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Discussion Starter · #1 ·
ASUS P6T Motherboard
Pioneer DVR-217 SATA DVDRW OEM
Samsung 500GB 7200rpm SATA II HD502IJ
BenQ G2410HD 24in Widescreen LCD Monitor
Intel Core i7 920
Logitech X-530 5.1 Speaker System
Corsair TR3X6G1333C9 6GB (3x2GB) DDR3
NZXT Zero 2 Case
Antec EarthWatts 650W
Galaxy GeForce GTX 285
I just wanted to check if this was a good build and the parts were compatible, so i didnt get disappointed when i try and put it together.
 

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Everything looks fine, except for the power supply. 650 is a tad lean for the video card, I'd go with a Corsair TX750 at least. Or a PC Power & Cooling 750 Silencer.
 

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Antec's have gone down in quality, and are no longer recommended here. They may have realized the error of their ways, and ret'd to using SeaSonic to make the internals on some of their psu's.

The GTX285 is the top of the food chain for single gpu cards. 650 may have been a lot of power years ago, but no longer. Both the Corsair and the PC P&C have massive single rails, and aren't noisy. Seasonic would also be a good pick. There are others, if you're interested look in the ram and power supply forum for the selection sticky.
 

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Discussion Starter · #6 ·
ASUS P6T Motherboard (1) ($349.00) $349.00
Pioneer DVR-217 SATA DVDRW OEM (1) ($39.00) $39.00
Samsung 500GB 7200rpm SATA II HD502IJ (1) ($89.00) $89.00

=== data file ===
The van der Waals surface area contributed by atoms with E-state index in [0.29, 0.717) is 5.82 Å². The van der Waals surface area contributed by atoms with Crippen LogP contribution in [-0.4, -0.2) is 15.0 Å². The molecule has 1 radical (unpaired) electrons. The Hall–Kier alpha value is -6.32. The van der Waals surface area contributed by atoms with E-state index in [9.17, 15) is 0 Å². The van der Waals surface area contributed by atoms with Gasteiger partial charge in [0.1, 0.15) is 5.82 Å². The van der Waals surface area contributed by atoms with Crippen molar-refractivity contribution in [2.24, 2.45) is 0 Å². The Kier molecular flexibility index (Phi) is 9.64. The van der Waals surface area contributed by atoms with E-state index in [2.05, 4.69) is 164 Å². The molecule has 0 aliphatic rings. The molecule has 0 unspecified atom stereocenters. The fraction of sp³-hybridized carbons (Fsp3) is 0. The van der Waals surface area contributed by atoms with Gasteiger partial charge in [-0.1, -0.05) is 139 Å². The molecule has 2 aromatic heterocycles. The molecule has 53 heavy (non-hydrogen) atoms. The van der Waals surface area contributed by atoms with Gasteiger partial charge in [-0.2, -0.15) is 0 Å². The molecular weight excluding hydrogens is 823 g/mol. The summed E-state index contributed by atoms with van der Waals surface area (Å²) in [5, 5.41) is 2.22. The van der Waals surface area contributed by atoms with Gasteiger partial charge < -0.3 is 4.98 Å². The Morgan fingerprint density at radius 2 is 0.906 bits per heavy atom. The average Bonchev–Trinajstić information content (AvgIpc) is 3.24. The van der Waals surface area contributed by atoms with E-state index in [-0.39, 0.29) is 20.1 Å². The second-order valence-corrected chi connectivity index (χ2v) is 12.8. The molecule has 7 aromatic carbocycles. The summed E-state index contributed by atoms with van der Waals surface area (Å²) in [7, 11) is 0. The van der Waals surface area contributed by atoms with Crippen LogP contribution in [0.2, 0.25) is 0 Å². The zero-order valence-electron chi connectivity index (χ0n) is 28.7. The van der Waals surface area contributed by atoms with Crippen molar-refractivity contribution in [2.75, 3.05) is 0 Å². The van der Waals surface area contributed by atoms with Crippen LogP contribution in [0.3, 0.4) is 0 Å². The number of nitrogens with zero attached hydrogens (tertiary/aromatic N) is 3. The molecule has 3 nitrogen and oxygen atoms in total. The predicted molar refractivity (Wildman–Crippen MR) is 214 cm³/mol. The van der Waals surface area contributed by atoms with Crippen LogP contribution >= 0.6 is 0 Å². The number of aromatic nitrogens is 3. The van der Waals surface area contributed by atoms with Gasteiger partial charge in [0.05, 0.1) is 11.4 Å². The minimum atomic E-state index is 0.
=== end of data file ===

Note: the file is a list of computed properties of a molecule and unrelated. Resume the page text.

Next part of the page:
BenQ G2410HD 24in Widescreen LCD Monitor (1) ($309.00) $309.00
Intel Core i7 920 (1) ($449.00) $449.00
Logitech X-530 5.1 Speaker System (1) ($109.00) $109.00
Corsair TR3X6G1333C9 6GB (3x2GB) DDR3 (1) ($155.00) $155.00
Gainward GeForce GTX 285 (1) ($539.00) $539.00
Corsair TX-750 750W Power Supply (1) ($219.00) $219.00
NZXT Guardian 921 (1) ($149.00) $149.00
that alright?
 

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I'm just wondering where you're getting the computer parts from? I saw that case you got and I think you should think about getting something better, maybe like this beast here

NZXT TEMPEST Crafted Series CS-NT-TEM-B Black Steel / Plastic ATX Mid Tower Computer Case (Canada - probably closer t the price you'd get it as seeing as your parts are close to what I'd get in Canada)
$124
http://www.newegg.ca/Product/Product.aspx?Item=N82E16811146047
 

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Correct, Seasonic is making Antec PSU's.




I would be leary of jumping on the antec band wagon just yet until their stock of delta OEM stuff is depleted from the nooks and crannys of computer seller inventories

and watch the prices, antec has a habit of swaying back and forth from top notch power supplies internals to low tier stuff; after awhile that kind of monitoring is tiresome at best!
 

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tru multi rail is not a seasonic build; seasonic uses a wiring method which "looks" like multi rail but in reality its single rail, I would not want to bother with any unit that is a true multi rail unit in a recent build computer system